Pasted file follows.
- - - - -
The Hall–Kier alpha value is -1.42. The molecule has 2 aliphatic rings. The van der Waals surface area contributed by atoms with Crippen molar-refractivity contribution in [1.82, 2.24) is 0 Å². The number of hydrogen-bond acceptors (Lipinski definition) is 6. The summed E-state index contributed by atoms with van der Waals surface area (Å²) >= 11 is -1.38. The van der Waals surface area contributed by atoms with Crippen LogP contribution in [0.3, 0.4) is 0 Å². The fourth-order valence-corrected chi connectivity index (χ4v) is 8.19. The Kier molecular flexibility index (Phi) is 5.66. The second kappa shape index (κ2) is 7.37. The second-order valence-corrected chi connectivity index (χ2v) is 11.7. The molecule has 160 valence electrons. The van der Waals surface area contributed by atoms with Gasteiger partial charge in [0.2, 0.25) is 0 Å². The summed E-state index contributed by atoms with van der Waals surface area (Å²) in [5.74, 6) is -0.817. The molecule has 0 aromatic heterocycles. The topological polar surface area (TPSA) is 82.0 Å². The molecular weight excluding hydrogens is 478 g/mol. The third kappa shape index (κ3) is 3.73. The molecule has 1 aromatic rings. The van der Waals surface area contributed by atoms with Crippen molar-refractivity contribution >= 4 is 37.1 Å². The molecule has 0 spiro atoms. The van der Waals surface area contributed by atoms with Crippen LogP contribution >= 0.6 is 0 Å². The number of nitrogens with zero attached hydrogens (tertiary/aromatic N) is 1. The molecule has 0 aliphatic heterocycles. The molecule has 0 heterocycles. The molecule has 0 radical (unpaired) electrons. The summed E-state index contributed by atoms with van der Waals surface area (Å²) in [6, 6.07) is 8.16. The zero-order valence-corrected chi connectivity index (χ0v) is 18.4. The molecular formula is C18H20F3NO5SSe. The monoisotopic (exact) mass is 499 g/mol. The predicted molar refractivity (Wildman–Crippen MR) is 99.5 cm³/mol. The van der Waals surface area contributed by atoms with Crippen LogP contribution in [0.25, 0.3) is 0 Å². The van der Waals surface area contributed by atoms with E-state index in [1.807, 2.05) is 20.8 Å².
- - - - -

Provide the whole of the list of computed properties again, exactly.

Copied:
The Hall–Kier alpha value is -1.42. The molecule has 2 aliphatic rings. The van der Waals surface area contributed by atoms with Crippen molar-refractivity contribution in [1.82, 2.24) is 0 Å². The number of hydrogen-bond acceptors (Lipinski definition) is 6. The summed E-state index contributed by atoms with van der Waals surface area (Å²) >= 11 is -1.38. The van der Waals surface area contributed by atoms with Crippen LogP contribution in [0.3, 0.4) is 0 Å². The fourth-order valence-corrected chi connectivity index (χ4v) is 8.19. The Kier molecular flexibility index (Phi) is 5.66. The second kappa shape index (κ2) is 7.37. The second-order valence-corrected chi connectivity index (χ2v) is 11.7. The molecule has 160 valence electrons. The van der Waals surface area contributed by atoms with Gasteiger partial charge in [0.2, 0.25) is 0 Å². The summed E-state index contributed by atoms with van der Waals surface area (Å²) in [5.74, 6) is -0.817. The molecule has 0 aromatic heterocycles. The topological polar surface area (TPSA) is 82.0 Å². The molecular weight excluding hydrogens is 478 g/mol. The third kappa shape index (κ3) is 3.73. The molecule has 1 aromatic rings. The van der Waals surface area contributed by atoms with Crippen molar-refractivity contribution >= 4 is 37.1 Å². The molecule has 0 spiro atoms. The van der Waals surface area contributed by atoms with Crippen LogP contribution >= 0.6 is 0 Å². The number of nitrogens with zero attached hydrogens (tertiary/aromatic N) is 1. The molecule has 0 aliphatic heterocycles. The molecule has 0 heterocycles. The molecule has 0 radical (unpaired) electrons. The summed E-state index contributed by atoms with van der Waals surface area (Å²) in [6, 6.07) is 8.16. The zero-order valence-corrected chi connectivity index (χ0v) is 18.4. The molecular formula is C18H20F3NO5SSe. The monoisotopic (exact) mass is 499 g/mol. The predicted molar refractivity (Wildman–Crippen MR) is 99.5 cm³/mol. The van der Waals surface area contributed by atoms with Crippen LogP contribution in [0.25, 0.3) is 0 Å². The van der Waals surface area contributed by atoms with E-state index in [1.807, 2.05) is 20.8 Å².